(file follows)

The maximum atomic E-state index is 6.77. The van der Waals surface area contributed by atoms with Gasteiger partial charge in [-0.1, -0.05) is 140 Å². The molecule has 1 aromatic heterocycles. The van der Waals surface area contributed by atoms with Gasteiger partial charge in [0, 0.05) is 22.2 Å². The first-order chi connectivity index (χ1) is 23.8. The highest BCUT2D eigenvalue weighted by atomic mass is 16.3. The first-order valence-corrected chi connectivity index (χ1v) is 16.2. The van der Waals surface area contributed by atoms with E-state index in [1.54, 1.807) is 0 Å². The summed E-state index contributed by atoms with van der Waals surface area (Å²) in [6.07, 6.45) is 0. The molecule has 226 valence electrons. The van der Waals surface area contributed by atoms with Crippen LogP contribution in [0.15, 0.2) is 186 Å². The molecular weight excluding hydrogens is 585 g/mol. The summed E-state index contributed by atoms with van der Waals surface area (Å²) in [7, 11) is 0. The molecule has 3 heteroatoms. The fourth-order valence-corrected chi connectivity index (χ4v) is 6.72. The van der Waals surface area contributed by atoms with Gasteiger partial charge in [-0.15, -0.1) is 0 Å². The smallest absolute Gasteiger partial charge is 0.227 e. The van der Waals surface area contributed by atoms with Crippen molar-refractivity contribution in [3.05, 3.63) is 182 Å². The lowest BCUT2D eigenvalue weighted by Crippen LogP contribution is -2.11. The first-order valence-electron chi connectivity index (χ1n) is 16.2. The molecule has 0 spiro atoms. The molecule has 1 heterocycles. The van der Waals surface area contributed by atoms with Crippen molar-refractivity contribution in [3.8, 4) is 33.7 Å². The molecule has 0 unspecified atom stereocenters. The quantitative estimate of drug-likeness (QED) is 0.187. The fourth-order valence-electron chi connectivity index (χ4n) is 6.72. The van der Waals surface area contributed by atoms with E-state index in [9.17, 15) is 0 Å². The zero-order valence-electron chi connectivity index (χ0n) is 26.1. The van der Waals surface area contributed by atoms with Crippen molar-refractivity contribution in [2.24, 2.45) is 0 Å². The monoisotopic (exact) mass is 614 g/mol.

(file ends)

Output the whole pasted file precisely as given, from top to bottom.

The maximum atomic E-state index is 6.77. The van der Waals surface area contributed by atoms with Gasteiger partial charge in [-0.1, -0.05) is 140 Å². The molecule has 1 aromatic heterocycles. The van der Waals surface area contributed by atoms with Gasteiger partial charge in [0, 0.05) is 22.2 Å². The first-order chi connectivity index (χ1) is 23.8. The highest BCUT2D eigenvalue weighted by atomic mass is 16.3. The first-order valence-corrected chi connectivity index (χ1v) is 16.2. The van der Waals surface area contributed by atoms with E-state index in [1.54, 1.807) is 0 Å². The summed E-state index contributed by atoms with van der Waals surface area (Å²) in [6.07, 6.45) is 0. The molecule has 226 valence electrons. The van der Waals surface area contributed by atoms with Crippen LogP contribution in [0.15, 0.2) is 186 Å². The molecular weight excluding hydrogens is 585 g/mol. The summed E-state index contributed by atoms with van der Waals surface area (Å²) in [7, 11) is 0. The molecule has 3 heteroatoms. The fourth-order valence-corrected chi connectivity index (χ4v) is 6.72. The van der Waals surface area contributed by atoms with Gasteiger partial charge in [-0.15, -0.1) is 0 Å². The smallest absolute Gasteiger partial charge is 0.227 e. The van der Waals surface area contributed by atoms with Crippen molar-refractivity contribution in [3.05, 3.63) is 182 Å². The lowest BCUT2D eigenvalue weighted by Crippen LogP contribution is -2.11. The first-order valence-electron chi connectivity index (χ1n) is 16.2. The molecule has 0 spiro atoms. The molecule has 1 heterocycles. The van der Waals surface area contributed by atoms with Crippen molar-refractivity contribution in [3.8, 4) is 33.7 Å². The molecule has 0 unspecified atom stereocenters. The quantitative estimate of drug-likeness (QED) is 0.187. The fourth-order valence-electron chi connectivity index (χ4n) is 6.72. The van der Waals surface area contributed by atoms with E-state index in [9.17, 15) is 0 Å². The zero-order valence-electron chi connectivity index (χ0n) is 26.1. The van der Waals surface area contributed by atoms with Crippen molar-refractivity contribution in [2.24, 2.45) is 0 Å². The monoisotopic (exact) mass is 614 g/mol.